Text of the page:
Tuesday, June 17, 2014

father's faith

The day after my third birthday, my house caught on fire after a propane tank explosion. I was in the living room of that house my parents had built watching Scooby Doo and playing with a new toy when I felt the entire house and its foundation shake. I heard the biggest BOOM imaginable and watched as the walls were literally uprooted from their foundations and previously hanging paintings crashed to the ground, shattering around the room. My mom ran down the stairs in her bare feet, whisked me into her arms, and ran out the door to find help.

It felt like a bomb, and while we didn't know what had happened, my mom knew we just had to get out. The fire demolished many parts of our house, and to this day the smell of ashes still reminds me of that day.

Last week, I learned a new detail from that day in September. I had always known my dad wasn't at the house when it blew, but I didn't remember where he was. He was an engineer who worked extremely hard--later starting his own company--so I guess I assumed he was working.

He was actually on his way to work, but he made a personal stop to meet someone before he got there.

Mickey Mantle was my dad's hero, and my dad stood in an insanely long line to meet him in Springfield that morning. But he didn't just want to meet him; he wanted to share something with him. My dad took him a long letter. In it, he told Mantle that he (Mantle) had experienced many victories; he had appeared in 12 World Series and his team had won 7 World Championships, to name a few. However, my dad said, "I wanted to tell him about the greatest Victory of all." My dad had learned that Mantle was sick, and he wanted to make sure he knew about Jesus Christ.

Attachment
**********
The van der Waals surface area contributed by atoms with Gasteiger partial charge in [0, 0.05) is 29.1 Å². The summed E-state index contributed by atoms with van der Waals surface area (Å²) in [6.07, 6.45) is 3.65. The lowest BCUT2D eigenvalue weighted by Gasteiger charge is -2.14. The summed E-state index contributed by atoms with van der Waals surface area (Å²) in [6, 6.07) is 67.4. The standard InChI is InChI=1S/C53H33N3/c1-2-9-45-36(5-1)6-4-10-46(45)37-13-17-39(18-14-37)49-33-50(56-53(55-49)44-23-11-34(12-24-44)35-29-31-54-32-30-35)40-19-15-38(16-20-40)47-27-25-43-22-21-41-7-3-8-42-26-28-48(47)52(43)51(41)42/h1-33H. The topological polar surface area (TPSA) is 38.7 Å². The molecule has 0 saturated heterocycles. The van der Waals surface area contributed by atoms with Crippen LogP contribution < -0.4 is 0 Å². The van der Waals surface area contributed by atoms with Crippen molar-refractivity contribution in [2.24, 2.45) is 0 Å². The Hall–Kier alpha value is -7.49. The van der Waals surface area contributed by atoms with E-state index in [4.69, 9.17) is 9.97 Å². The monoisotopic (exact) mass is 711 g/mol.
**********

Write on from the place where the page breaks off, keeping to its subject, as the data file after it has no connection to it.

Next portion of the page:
He could have just shook Mantle's hand, taken a picture and moved on. Instead, he took some time to write him a personal letter detailing the greatest victory of all time and the way Mantle could be a part of it. It might have actually insulted Mantle at the time...but years later, before Mantle passed away, he became a Christian. (Cool story about that here.)

No, I'm not telling you that Mantle became a Christian because of my dad. I'm not even telling you that Mantle read the letter. I'm just telling you that you never know when something seemingly small will become something insanely big to someone else, even if that person doesn't care at the time.

In fact, one of my dad's friends from waaay back contacted him several years ago to tell my dad he'd become a Christian and that he always remembered the way my dad honored God in word and deed on the baseball field.

And that is why my dad is my hero. It's also why my husband is my hero. Both have a reputation for reproducing spiritual believers. I wish I were half as good as them in that department. (I guess we will just have to adopt more so I can reproduce spiritual believers in our home, right Brad?)

Happy Father's Day (late, I know)!